Thalapathy Vijay's latest film Leo has created unprecedented hype ever since its announcement. Hotshot director Lokesh Kanagaraj has joined hands with Vijay for the second time after Master. Amidst speculations about whether Leo is a part of the Lokesh Cinematic Universe along with other blockbusters, Kaithi and Vikram, the film is surrounded by huge hype. The posters and trailer added more to the anticipation. Anirudh's BGM and Lokesh's narrative style promised a high-octane actioner. Lalit Kumar has produced the film under Seven Screen Studio while Sithara Entertainment has brought the film in Telugu. The OTT partner is Netflix and the film is scheduled to stream on OTT in four weeks from its release date. Let's get into the review.
Leo, The story begins in a hilly town Theog in Himachal Pradesh where Parthiban (Vijay) runs a coffee shop leading a peaceful life with his wife Sathya (Trisha) along with their two kids. One day when Parthi eliminates a dreadful gang to save his daughter, he is all over the news. This exposure of Parthi brings him more problems.
Many gangs from the south headed towards Himachal Pradesh. While some want Parthi dead the other gang headed by Anthony Dad (Sanjay Dutt) and Harold Das (Arjun) wants him to accept that he is Leo. Who is Leo? What is his connection with Parthi? How did he fight with enemies and protect his family from the story?
Vijay did a different character from his usual massy roles. He underplayed his role effortlessly but still succeeded in instigating tension among the audience that he was about to explode at any time like a time bomb. He looks calm but becomes ferocious when his family is in trouble. Though his characterization starts off promising, it later becomes flat due to poor writing. Leo becomes just another role in his career.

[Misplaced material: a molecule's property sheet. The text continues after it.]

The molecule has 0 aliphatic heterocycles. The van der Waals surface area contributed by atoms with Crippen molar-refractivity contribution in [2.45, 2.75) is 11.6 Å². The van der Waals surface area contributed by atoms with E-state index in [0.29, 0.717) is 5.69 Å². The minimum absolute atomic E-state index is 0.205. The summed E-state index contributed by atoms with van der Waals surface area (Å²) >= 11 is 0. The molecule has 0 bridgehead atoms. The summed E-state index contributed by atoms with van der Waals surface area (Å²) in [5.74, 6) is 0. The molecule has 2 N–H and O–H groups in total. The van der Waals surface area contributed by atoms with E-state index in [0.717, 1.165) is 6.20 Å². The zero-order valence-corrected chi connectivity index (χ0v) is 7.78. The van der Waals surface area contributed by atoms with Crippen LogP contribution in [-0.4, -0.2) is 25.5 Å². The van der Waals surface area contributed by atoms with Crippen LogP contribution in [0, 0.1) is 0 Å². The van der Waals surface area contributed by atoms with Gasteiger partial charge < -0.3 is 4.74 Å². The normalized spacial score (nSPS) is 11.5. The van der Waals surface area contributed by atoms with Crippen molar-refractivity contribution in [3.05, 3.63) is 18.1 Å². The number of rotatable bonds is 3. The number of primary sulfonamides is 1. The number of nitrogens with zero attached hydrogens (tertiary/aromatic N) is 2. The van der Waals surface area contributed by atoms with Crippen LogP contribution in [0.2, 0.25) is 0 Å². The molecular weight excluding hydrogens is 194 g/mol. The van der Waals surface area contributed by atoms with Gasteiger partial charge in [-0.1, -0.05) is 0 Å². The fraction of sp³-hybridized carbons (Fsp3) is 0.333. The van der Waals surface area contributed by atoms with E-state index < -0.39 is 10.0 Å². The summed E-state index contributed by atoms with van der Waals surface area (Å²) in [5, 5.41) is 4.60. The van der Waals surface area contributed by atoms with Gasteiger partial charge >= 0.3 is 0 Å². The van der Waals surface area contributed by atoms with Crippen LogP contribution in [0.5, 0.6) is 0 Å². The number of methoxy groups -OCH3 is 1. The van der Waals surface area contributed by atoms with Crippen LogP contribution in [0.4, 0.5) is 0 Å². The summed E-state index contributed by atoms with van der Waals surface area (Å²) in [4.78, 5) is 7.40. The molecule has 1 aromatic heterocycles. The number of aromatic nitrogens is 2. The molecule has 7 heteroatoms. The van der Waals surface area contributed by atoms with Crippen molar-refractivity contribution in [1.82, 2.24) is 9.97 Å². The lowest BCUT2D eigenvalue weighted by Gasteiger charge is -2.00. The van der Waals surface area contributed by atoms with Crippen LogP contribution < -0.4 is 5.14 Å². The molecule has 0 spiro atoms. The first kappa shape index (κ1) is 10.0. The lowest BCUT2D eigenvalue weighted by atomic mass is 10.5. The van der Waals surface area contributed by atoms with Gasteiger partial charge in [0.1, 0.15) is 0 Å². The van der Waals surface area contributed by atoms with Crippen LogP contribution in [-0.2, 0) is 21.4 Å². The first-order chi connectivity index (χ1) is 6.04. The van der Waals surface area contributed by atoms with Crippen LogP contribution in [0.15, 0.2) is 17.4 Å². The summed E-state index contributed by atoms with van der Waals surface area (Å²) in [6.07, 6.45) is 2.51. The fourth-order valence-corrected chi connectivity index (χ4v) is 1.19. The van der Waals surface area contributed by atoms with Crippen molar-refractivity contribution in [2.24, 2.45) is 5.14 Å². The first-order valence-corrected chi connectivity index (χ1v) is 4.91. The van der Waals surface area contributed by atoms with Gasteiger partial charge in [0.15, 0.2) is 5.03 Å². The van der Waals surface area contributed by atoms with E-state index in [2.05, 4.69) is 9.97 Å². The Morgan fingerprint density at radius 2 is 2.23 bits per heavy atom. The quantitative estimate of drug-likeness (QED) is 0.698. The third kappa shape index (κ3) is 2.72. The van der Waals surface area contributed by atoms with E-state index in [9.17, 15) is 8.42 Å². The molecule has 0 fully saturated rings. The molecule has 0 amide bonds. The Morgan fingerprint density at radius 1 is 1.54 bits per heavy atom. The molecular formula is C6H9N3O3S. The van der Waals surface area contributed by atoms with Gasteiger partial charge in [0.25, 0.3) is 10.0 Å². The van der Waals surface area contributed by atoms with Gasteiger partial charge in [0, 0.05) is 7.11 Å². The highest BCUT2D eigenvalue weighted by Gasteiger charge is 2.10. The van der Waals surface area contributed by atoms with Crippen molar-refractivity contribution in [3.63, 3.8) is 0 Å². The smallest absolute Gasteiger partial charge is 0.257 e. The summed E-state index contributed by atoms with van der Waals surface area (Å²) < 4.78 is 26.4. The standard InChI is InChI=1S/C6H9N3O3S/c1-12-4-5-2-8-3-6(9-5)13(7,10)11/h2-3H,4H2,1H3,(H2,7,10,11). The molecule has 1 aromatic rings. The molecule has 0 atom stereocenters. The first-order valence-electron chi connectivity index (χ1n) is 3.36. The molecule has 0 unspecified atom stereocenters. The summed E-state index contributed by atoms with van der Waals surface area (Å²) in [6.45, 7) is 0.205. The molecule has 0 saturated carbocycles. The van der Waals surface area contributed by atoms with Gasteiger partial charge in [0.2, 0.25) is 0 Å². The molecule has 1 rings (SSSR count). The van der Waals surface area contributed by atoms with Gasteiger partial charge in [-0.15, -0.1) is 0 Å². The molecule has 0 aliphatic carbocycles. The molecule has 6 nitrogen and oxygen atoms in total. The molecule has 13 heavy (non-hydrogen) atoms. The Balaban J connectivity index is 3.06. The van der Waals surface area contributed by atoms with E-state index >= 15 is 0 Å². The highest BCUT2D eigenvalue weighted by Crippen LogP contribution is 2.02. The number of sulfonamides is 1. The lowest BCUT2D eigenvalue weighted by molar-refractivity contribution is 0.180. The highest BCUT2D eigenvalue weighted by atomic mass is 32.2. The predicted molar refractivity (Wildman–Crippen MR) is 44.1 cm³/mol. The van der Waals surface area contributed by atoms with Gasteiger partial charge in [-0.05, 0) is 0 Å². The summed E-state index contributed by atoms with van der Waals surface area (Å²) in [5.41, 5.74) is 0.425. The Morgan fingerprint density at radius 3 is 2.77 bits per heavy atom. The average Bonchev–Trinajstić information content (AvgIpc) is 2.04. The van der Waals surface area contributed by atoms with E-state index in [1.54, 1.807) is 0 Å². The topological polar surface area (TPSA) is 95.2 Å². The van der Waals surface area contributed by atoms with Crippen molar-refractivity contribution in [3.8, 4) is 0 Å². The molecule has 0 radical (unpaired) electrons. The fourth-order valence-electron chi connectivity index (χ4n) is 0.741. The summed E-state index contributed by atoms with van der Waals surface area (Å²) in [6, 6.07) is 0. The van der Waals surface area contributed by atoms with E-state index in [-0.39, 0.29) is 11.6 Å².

Trisha gets ample screen time with a meaty role in the first half. She did her role perfectly looking good on screen. But in the later part, she is not seen much time. Her character also seems left midway. In ruthless villain roles, Sandy Master leaves a mark with his psychotic behavior in killing people mercilessly.
Sanjay Dutt as Anthony Das and Arjun as Harold Das carried their roles naturally. Their screen presence itself did the work for most of the time. Gautam Menon is apt as a good cop and Priya Anand as his wife doesn't have any importance. So are the roles of Madonna Sebastian and Anurag Kashyap
Lokesh Kanagaraj, in the title card itself, revealed that he is inspired by the Hollywood film, ' The History Of Violence'. The film is almost a remake of the film blended with our typical 'Baasha' kind of screenplay. The film begins with a captivating sequence with a hyena on the prowl. The entire first half is neatly handled with an engaging screenplay and pulsating background score. The family drama and emotions made the audience invest in the proceedings. The film gets peaked towards the interval raising much curiosity about the second half.
Lokesh fumbled in the second half. It begins interestingly with Anthony Das's full-fledged entry with an action sequence. But, once the much-awaited flashback starts unfolding, the film starts crumbling and it never stops. After building a terrific graph for the lead in the first half and when everyone is waiting for its explosion, the flashback completely messed up much hyped Leo character. The father, sister, and brother angle seems forced and it didn't work in any manner. It seems shocking how Lokesh comes up with such a poor plot point after conceiving some brilliant sequences till then.
Lokesh Kanagaraj failed to continue his masterwork with a bland second half of Leo. There is nothing but a killing spree without any emotion or even logic that goes for a toss. The poor VFX in a car chase in the second half is a downer. Though the attempts and hints that dropped in the first half about linking Leo to LCU excite, the final actual addition seems forced.
Anirudh who has been leading action films these days with his outstanding BGM did his work in the first half but the poor second half didn't give him any chance to make it work. The cinematography by Manoj Paramahamsa looks fine and impresses during night shots. The film looks visually appealing. Editing by Philomin Raj could have been better, especially during the second half.
After delivering blockbusters Kaithi and Vikram with innovative ideas, Lokesh Kanagaraj has a huge burden to deliver again with Leo. Though he manages to keep the momentum going in the first half, he has completely lost it in the second half with a poorly written backstory. It is highly doubtful that even Leo could fit in the much-hyped LCU. Going by these, Cine Josh goes with a 2.25 rating for LEO.